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Eukaryot Cell. 2014 Dec;13(12):1507-18. doi: 10.1128/EC.00215-14. Epub 2014 Oct 3.

Hammondia hammondi harbors functional orthologs of the host-modulating effectors GRA15 and ROP16 but is distinguished from Toxoplasma gondii by a unique transcriptional profile.

Author information

1
Dietrich School of Arts and Sciences, Department of Biological Sciences, University of Pittsburgh, Pittsburgh, Pennsylvania, USA.
2
Federal Research Institute for Animal Health, Institute of Epidemiology, Greifswald-Isle of Riems, Germany.
3
Animal Parasitic Diseases Laboratory, Beltsville Agricultural Research Center, Agricultural Research Service, U.S. Department of Agriculture, Beltsville, Maryland, USA.
4
Dietrich School of Arts and Sciences, Department of Biological Sciences, University of Pittsburgh, Pittsburgh, Pennsylvania, USA boylej@pitt.edu.

Abstract

Toxoplasma gondii and its nearest extant relative, Hammondia hammondi, are phenotypically distinct despite their remarkable similarity in gene content, synteny, and functionality. To begin to identify genetic differences that might drive distinct infection phenotypes of T. gondii and H. hammondi, in the present study we (i) determined whether two known host-interacting proteins, dense granule protein 15 (GRA15) and rhoptry protein 16 (ROP16), were functionally conserved in H. hammondi and (ii) performed the first comparative transcriptional analysis of H. hammondi and T. gondii sporulated oocysts. We found that GRA15 and ROP16 from H. hammondi (HhGRA15 and HhROP16) modulate the host NF-κB and STAT6 pathways, respectively, when expressed heterologously in T. gondii. We also found the transcriptomes of H. hammondi and T. gondii to be highly distinct. Consistent with the spontaneous conversion of H. hammondi tachyzoites into bradyzoites both in vitro and in vivo, H. hammondi high-abundance transcripts are enriched for genes that are of greater abundance in T. gondii bradyzoites. We also identified genes that are of high transcript abundance in H. hammondi but are poorly expressed in multiple T. gondii life stages, suggesting that these genes are uniquely expressed in H. hammondi. Taken together, these data confirm the functional conservation of known T. gondii virulence effectors in H. hammondi and point to transcriptional differences as a potential source of the phenotypic differences between these species.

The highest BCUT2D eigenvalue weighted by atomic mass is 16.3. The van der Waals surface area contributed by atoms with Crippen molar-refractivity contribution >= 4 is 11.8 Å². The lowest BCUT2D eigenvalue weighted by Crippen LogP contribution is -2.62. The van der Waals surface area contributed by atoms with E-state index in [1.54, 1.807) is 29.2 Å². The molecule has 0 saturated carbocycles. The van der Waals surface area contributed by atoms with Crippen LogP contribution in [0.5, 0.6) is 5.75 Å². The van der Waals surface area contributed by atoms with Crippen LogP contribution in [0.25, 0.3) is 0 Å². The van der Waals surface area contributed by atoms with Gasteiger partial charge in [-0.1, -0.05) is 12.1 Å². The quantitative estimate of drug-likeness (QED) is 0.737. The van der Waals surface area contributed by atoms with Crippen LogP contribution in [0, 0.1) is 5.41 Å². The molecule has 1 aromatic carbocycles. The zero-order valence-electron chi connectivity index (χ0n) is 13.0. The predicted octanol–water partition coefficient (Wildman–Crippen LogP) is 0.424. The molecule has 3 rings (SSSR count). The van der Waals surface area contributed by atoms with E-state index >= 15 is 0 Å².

PMID:
25280815
PMCID:
PMC4248688
DOI:
10.1128/EC.00215-14
[Indexed for MEDLINE]
Free PMC Article

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